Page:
On the other hand, Sports Direct is clear in its sales intentions due to the display of rotating pictures which helpfully illustrate the products sold on the website. In spite of this, the homepage’s main priority seems to be to offer discounts: at least nine examples of the word ‘sale’ are displayed at any one time. The sense of sales urgency is increased by countdown clocks which tell the user when each respective sales will end. Unfortunately, Sports Direct has forfeited a sleek looking home page with its excessive advertising of sales goods - it fails to match JD Sports’ quality proposition. Like JD Sports, Sports Direct’s navigation is potentially confusing as the dropdown menus contain far too many categories.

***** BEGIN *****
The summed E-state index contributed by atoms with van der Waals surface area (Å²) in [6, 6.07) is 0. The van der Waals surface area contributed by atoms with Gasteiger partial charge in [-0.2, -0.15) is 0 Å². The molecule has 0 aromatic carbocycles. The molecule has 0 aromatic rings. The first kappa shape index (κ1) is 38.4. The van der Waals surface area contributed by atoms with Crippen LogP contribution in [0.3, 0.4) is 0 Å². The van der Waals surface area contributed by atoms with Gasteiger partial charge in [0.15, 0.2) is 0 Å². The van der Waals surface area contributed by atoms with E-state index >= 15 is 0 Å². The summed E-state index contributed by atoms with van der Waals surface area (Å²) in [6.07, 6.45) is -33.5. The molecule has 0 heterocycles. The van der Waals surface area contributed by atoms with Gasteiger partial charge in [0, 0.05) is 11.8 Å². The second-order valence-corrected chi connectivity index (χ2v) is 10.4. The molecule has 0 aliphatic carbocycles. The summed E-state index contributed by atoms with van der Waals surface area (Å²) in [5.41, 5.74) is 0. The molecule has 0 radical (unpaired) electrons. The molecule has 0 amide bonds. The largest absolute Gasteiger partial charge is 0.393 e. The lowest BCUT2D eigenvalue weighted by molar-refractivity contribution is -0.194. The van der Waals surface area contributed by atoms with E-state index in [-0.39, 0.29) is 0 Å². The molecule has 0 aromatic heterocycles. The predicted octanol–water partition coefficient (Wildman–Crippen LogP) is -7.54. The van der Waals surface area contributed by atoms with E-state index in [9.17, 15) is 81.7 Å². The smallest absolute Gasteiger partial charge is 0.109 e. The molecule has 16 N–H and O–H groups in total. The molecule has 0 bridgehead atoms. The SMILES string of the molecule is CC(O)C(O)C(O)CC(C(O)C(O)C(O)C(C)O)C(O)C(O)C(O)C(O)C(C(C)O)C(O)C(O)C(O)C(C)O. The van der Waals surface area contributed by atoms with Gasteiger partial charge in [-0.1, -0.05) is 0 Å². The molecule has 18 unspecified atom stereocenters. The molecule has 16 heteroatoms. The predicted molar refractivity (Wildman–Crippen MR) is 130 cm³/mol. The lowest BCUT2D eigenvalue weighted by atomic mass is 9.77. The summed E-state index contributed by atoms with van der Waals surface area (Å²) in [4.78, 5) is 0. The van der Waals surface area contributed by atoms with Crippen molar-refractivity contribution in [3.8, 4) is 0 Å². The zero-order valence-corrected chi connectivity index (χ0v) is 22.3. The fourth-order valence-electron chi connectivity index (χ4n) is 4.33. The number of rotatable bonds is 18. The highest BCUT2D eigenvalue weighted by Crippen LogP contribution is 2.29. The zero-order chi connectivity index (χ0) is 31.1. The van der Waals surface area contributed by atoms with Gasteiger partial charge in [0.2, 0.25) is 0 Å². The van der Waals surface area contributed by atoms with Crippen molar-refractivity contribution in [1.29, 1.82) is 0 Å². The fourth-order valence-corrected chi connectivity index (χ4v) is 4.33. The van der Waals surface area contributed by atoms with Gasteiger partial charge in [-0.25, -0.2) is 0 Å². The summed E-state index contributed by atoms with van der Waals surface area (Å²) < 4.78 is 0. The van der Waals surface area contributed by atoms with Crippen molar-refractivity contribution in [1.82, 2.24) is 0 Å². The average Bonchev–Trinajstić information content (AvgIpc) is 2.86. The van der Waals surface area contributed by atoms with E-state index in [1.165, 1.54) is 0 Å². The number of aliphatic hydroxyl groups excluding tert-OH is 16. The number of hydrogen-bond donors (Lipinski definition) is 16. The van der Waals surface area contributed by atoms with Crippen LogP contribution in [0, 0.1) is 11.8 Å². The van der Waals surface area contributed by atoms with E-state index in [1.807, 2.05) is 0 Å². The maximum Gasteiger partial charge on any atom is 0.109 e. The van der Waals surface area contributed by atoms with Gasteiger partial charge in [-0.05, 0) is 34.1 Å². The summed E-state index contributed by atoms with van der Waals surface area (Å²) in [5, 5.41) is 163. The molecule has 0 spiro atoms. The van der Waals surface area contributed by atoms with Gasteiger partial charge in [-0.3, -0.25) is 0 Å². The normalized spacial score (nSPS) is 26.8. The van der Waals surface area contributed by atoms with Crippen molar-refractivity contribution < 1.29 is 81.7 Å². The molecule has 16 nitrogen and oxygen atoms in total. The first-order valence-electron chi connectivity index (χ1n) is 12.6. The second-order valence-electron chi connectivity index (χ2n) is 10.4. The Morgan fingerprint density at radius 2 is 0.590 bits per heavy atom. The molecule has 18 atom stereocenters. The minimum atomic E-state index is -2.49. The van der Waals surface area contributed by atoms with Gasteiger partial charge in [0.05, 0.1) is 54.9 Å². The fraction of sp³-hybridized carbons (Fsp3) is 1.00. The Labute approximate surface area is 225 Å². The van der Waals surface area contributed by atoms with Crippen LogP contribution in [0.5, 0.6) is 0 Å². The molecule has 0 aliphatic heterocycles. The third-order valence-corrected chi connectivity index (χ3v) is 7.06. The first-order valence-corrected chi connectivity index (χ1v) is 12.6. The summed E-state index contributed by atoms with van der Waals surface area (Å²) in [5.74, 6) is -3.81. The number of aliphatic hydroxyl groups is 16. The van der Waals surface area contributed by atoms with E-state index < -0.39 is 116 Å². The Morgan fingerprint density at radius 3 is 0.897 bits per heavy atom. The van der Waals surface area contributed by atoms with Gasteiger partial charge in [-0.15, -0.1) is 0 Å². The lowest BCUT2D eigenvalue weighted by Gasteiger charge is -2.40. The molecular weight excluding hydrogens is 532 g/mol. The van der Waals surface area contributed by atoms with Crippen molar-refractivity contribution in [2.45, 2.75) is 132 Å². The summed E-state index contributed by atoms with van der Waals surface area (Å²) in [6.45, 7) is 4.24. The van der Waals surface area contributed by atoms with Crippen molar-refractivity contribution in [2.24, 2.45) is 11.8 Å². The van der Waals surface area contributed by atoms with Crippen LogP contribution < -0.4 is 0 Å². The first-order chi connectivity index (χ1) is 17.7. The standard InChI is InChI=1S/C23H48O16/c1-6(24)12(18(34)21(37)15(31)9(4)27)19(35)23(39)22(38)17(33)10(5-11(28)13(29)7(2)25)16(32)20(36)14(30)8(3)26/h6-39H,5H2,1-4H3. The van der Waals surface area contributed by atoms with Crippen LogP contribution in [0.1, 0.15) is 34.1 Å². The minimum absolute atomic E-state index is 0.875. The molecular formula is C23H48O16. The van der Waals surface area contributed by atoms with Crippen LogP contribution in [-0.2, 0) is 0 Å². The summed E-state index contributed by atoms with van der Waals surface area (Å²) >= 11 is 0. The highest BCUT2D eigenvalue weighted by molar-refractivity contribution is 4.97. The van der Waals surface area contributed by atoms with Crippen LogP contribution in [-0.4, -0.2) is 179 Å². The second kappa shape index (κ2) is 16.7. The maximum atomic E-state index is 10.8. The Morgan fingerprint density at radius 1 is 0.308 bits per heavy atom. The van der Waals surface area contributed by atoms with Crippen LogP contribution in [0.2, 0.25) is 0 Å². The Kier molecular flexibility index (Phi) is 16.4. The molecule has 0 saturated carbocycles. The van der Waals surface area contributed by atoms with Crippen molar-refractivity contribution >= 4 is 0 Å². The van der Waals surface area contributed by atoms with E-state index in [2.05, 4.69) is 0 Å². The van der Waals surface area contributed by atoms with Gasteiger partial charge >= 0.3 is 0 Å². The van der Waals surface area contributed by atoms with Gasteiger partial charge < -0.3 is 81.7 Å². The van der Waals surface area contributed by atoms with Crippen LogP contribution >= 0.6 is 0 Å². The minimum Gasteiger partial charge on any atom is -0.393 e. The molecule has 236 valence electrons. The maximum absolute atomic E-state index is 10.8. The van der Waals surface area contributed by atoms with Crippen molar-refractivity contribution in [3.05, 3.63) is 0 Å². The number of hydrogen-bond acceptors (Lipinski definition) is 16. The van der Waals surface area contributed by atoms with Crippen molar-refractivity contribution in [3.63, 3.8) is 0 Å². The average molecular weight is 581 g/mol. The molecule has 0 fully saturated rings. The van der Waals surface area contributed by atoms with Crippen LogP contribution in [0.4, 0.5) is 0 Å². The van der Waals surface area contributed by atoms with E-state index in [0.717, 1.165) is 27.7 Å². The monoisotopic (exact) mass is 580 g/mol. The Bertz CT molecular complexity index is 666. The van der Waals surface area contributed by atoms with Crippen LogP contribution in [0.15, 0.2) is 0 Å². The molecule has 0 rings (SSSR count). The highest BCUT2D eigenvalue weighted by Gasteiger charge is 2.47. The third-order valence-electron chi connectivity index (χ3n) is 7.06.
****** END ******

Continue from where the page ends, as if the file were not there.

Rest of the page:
‘FIND’ MARKING CRITERIA
Based on our framework, the highest weighted criteria were: clarity of display (e.g. logical drop down menus), promotional displays, special offers and the general intuitiveness of navigation on the site.
‘FIND’ SCORE SUMMARY
JD Sports, in spite of its navigational pitfalls, manages to maintain a balance between site maneuverability and sales opportunities, ensuring that the user is not bombarded. Conversely, Sports Direct’s desire to promote sales seems to take a higher priority than easy navigation, and valuable space is wasted on sale banners that could more productively have been used to aid usability.